GameDay, GameDay, GameDay. ESPN’s college football program seemed to be the only thing MU fans talked about last year, including the Columbia Missourian, which mentioned “GameDay” on the front page for three consecutive days leading up to the game and once more on Sunday. Newspapers have always covered the pulse of the people, and the Columbia Missourian’s Homecoming coverage in the past 100 years says as much about the reunion and game as it does about the community’s mindset at large.
Nov. 25, 1911: 100 years ago
1911 marked the KU football team’s first visit to MU. All week, articles in the Columbia Missourian, then called the University Missourian, carried a cautious tone, which urged hospitality over hostility. It wasn’t a game; it was a “conflict,” a “battle,” a “war.” Noteworthy figures whose names now adorn official university buildings were voices of reason. Dean J.C. Jones and Professor Defoe vowed to take down signs on campus that read “Beat Kansas” because the game was not taking place in neutral territory. Two days before the game, a notice went out, which perhaps put “rooters,” or spectators, at ease: more on-duty police officers. The city would have an additional 14 on hand, a sharp increase, no doubt, from the usual four on duty. Local business owner E.W. Stephens agreed with taking down visible signs but kept his MU spirit when he told the paper that fans should carry the sign, “Welcome Kansas with bloody hands to hospitable graves.”
Nov. 26, 1936: 75 years ago
The 1936 Homecoming game was played on Thanksgiving. The U.S., still amidst the economic doldrums of the Great Depression, had difficulty regulating farming. For the holiday, the nation experienced a surplus of turkeys with nearly one for every six Americans. Prices were slashed in half, and notices in the papers urged people to buy more of the birds. Ads carried a festive spirit, such as one that said, “You’re lucky, Turkey, the Tigers are having Jayhawk meat and Central Ice Cream tomorrow.” Head coach Don Faurot told the paper he feared his team would fall into a trap of cockiness when they faced a last-place Jayhawk team. Those fears were confirmed when the Tigers fell behind in the first half 3-0. The offense caught flight in the second half, and MU won 19-3.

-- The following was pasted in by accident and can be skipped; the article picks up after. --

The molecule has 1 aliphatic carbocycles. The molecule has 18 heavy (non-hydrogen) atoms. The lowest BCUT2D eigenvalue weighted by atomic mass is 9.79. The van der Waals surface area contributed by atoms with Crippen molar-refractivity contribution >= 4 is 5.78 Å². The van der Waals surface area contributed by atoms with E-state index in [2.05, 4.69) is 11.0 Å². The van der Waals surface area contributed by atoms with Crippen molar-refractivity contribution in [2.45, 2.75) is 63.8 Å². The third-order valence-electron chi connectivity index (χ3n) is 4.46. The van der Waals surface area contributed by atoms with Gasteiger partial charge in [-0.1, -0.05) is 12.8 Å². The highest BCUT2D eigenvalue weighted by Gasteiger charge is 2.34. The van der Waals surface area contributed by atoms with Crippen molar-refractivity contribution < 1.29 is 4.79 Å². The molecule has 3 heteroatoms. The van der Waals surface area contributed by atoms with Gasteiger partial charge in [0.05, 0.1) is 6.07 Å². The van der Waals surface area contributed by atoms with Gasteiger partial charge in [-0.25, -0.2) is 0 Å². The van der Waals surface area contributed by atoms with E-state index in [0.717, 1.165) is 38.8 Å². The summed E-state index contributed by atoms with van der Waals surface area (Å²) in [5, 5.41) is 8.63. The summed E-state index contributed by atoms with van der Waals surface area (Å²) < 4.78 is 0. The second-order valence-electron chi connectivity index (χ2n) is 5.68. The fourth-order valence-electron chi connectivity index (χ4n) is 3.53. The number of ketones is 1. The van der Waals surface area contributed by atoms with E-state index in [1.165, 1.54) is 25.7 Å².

Oct. 10, 1961: 50 years ago
Earlier that year, President Kennedy pledged to race Russia to the moon. Fear permeated. The news fueled worried civilians, and headlines in an August issue of the Columbia Missourian said, “Meteor Might Start War, Space Experts Warn.” But when Homecoming came, the only threat or conflict in the paper was that of an upset. Nebraska had unseated three elite teams in each of three previous years. Ads carried a light-hearted tone of solidarity. Dorms and Greek houses offered words of encouragement in ads — “Shucks, T’wernt Nothin,” Gentry Hall wrote. Nothing, though, quite beats a barbershop running an ad for its specialty cut — flat tops. The Monday after beating Nebraska, the paper’s attention refocused on the Space Race as the University Hospital made plans to open up a 2,000 to 5,000 person bomb shelter in case of a nuclear attack.
Oct. 10, 1987: 24 years ago
Two massacres appeared multiple times on the front pages of the Columbia Missourian in the months leading up to the game. The first attack killed five in St. Louis. The second, in Elkland, killed five as well. Homicide rates were astronomically high during the 1970s and into the early parts of the ’90s, far greater than any other time in the century. It affected the MU team personally; the father of MU running back Darrell Wallace was murdered that March. When he was a child, Wallace’s brother and mother were also murdered. Heading into the weekend, the Columbia Missourian ran a feature on Wallace, who was 66 yards away from breaking MU’s all-time rushing record. Minutes into the second half, Wallace surpassed the record on a 31-yard touchdown run. In the back of the end zone, Wallace dropped to his knees, lowered his head and said a prayer.
The Columbia Missourian’s gaze has been cast anew. It is neither looking West toward impending battles with Kansas, nor upward to the great beyond. The focus is to the South, but more specifically, the Southeastern Conference as Missouri considers realignment. What began as the Big 6 Conference in 1928, became the Big 7, then 8, then 10, then 12 and then, perhaps, the big conference became no more.